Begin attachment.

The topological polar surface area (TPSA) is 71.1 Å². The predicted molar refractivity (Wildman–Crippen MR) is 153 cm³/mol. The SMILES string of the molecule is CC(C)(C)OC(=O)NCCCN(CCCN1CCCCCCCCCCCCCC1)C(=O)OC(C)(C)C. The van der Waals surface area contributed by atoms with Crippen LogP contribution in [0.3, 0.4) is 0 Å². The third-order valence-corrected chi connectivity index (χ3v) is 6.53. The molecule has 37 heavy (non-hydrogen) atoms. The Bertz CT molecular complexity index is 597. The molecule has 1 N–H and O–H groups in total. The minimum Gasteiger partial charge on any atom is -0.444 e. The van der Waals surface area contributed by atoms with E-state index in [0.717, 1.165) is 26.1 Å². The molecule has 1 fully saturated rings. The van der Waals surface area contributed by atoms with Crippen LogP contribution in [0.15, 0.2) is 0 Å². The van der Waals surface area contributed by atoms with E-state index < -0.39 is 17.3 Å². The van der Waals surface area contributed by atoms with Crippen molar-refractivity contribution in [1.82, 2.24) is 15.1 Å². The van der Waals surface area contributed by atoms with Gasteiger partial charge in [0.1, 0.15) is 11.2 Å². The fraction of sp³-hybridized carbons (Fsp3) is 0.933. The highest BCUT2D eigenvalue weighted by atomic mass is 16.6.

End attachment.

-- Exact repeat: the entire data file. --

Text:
The topological polar surface area (TPSA) is 71.1 Å². The predicted molar refractivity (Wildman–Crippen MR) is 153 cm³/mol. The SMILES string of the molecule is CC(C)(C)OC(=O)NCCCN(CCCN1CCCCCCCCCCCCCC1)C(=O)OC(C)(C)C. The van der Waals surface area contributed by atoms with Crippen LogP contribution in [0.3, 0.4) is 0 Å². The third-order valence-corrected chi connectivity index (χ3v) is 6.53. The molecule has 37 heavy (non-hydrogen) atoms. The Bertz CT molecular complexity index is 597. The molecule has 1 N–H and O–H groups in total. The minimum Gasteiger partial charge on any atom is -0.444 e. The van der Waals surface area contributed by atoms with E-state index in [0.717, 1.165) is 26.1 Å². The molecule has 1 fully saturated rings. The van der Waals surface area contributed by atoms with Crippen LogP contribution in [0.15, 0.2) is 0 Å². The van der Waals surface area contributed by atoms with E-state index < -0.39 is 17.3 Å². The van der Waals surface area contributed by atoms with Crippen molar-refractivity contribution in [1.82, 2.24) is 15.1 Å². The van der Waals surface area contributed by atoms with Gasteiger partial charge in [0.1, 0.15) is 11.2 Å². The fraction of sp³-hybridized carbons (Fsp3) is 0.933. The highest BCUT2D eigenvalue weighted by atomic mass is 16.6.